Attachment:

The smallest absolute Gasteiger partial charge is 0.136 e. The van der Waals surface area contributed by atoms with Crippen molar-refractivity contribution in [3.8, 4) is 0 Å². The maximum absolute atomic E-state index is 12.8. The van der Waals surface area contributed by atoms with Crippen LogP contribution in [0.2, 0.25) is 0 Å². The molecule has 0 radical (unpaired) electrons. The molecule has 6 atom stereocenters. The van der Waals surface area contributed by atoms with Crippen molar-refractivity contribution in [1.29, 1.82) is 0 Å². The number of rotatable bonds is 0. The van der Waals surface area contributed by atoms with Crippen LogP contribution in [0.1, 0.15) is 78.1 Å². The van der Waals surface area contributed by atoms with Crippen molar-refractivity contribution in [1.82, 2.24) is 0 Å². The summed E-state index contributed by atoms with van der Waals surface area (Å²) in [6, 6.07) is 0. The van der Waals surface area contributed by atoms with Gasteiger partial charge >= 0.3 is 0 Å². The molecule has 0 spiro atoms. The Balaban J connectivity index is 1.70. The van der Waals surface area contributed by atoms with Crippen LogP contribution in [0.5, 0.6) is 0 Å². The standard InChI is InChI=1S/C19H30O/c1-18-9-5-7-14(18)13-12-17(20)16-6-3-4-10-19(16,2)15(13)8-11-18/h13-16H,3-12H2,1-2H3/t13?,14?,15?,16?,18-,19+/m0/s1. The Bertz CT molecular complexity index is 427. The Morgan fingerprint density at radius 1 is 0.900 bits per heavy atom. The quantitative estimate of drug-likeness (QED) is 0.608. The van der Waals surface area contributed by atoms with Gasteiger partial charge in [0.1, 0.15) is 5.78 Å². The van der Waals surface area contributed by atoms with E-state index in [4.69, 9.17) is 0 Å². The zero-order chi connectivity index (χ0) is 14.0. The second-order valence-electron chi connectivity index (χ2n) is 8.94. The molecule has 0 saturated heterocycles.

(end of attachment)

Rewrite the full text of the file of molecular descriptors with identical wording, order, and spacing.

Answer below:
The smallest absolute Gasteiger partial charge is 0.136 e. The van der Waals surface area contributed by atoms with Crippen molar-refractivity contribution in [3.8, 4) is 0 Å². The maximum absolute atomic E-state index is 12.8. The van der Waals surface area contributed by atoms with Crippen LogP contribution in [0.2, 0.25) is 0 Å². The molecule has 0 radical (unpaired) electrons. The molecule has 6 atom stereocenters. The van der Waals surface area contributed by atoms with Crippen molar-refractivity contribution in [1.29, 1.82) is 0 Å². The number of rotatable bonds is 0. The van der Waals surface area contributed by atoms with Crippen LogP contribution in [0.1, 0.15) is 78.1 Å². The van der Waals surface area contributed by atoms with Crippen molar-refractivity contribution in [1.82, 2.24) is 0 Å². The summed E-state index contributed by atoms with van der Waals surface area (Å²) in [6, 6.07) is 0. The van der Waals surface area contributed by atoms with Gasteiger partial charge >= 0.3 is 0 Å². The molecule has 0 spiro atoms. The Balaban J connectivity index is 1.70. The van der Waals surface area contributed by atoms with Crippen LogP contribution in [0.5, 0.6) is 0 Å². The standard InChI is InChI=1S/C19H30O/c1-18-9-5-7-14(18)13-12-17(20)16-6-3-4-10-19(16,2)15(13)8-11-18/h13-16H,3-12H2,1-2H3/t13?,14?,15?,16?,18-,19+/m0/s1. The Bertz CT molecular complexity index is 427. The Morgan fingerprint density at radius 1 is 0.900 bits per heavy atom. The quantitative estimate of drug-likeness (QED) is 0.608. The van der Waals surface area contributed by atoms with Gasteiger partial charge in [0.1, 0.15) is 5.78 Å². The van der Waals surface area contributed by atoms with E-state index in [4.69, 9.17) is 0 Å². The zero-order chi connectivity index (χ0) is 14.0. The second-order valence-electron chi connectivity index (χ2n) is 8.94. The molecule has 0 saturated heterocycles.